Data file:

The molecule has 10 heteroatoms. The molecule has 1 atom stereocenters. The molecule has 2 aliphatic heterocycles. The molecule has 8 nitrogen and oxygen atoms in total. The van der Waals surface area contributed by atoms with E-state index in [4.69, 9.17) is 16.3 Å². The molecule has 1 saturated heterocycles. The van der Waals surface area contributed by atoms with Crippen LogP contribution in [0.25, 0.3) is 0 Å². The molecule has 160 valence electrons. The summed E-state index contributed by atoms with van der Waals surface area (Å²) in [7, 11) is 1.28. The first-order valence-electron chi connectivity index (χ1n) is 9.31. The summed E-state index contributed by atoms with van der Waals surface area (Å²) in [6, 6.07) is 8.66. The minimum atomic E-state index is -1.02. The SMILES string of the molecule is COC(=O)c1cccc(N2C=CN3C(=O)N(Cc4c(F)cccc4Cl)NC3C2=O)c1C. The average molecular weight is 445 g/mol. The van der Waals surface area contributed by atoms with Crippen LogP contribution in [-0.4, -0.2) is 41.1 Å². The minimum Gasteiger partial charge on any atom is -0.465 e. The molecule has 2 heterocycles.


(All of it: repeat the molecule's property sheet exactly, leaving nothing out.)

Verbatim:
The molecule has 10 heteroatoms. The molecule has 1 atom stereocenters. The molecule has 2 aliphatic heterocycles. The molecule has 8 nitrogen and oxygen atoms in total. The van der Waals surface area contributed by atoms with E-state index in [4.69, 9.17) is 16.3 Å². The molecule has 1 saturated heterocycles. The van der Waals surface area contributed by atoms with Crippen LogP contribution in [0.25, 0.3) is 0 Å². The molecule has 160 valence electrons. The summed E-state index contributed by atoms with van der Waals surface area (Å²) in [7, 11) is 1.28. The first-order valence-electron chi connectivity index (χ1n) is 9.31. The summed E-state index contributed by atoms with van der Waals surface area (Å²) in [6, 6.07) is 8.66. The minimum atomic E-state index is -1.02. The SMILES string of the molecule is COC(=O)c1cccc(N2C=CN3C(=O)N(Cc4c(F)cccc4Cl)NC3C2=O)c1C. The average molecular weight is 445 g/mol. The van der Waals surface area contributed by atoms with Crippen LogP contribution in [-0.4, -0.2) is 41.1 Å². The minimum Gasteiger partial charge on any atom is -0.465 e. The molecule has 2 heterocycles.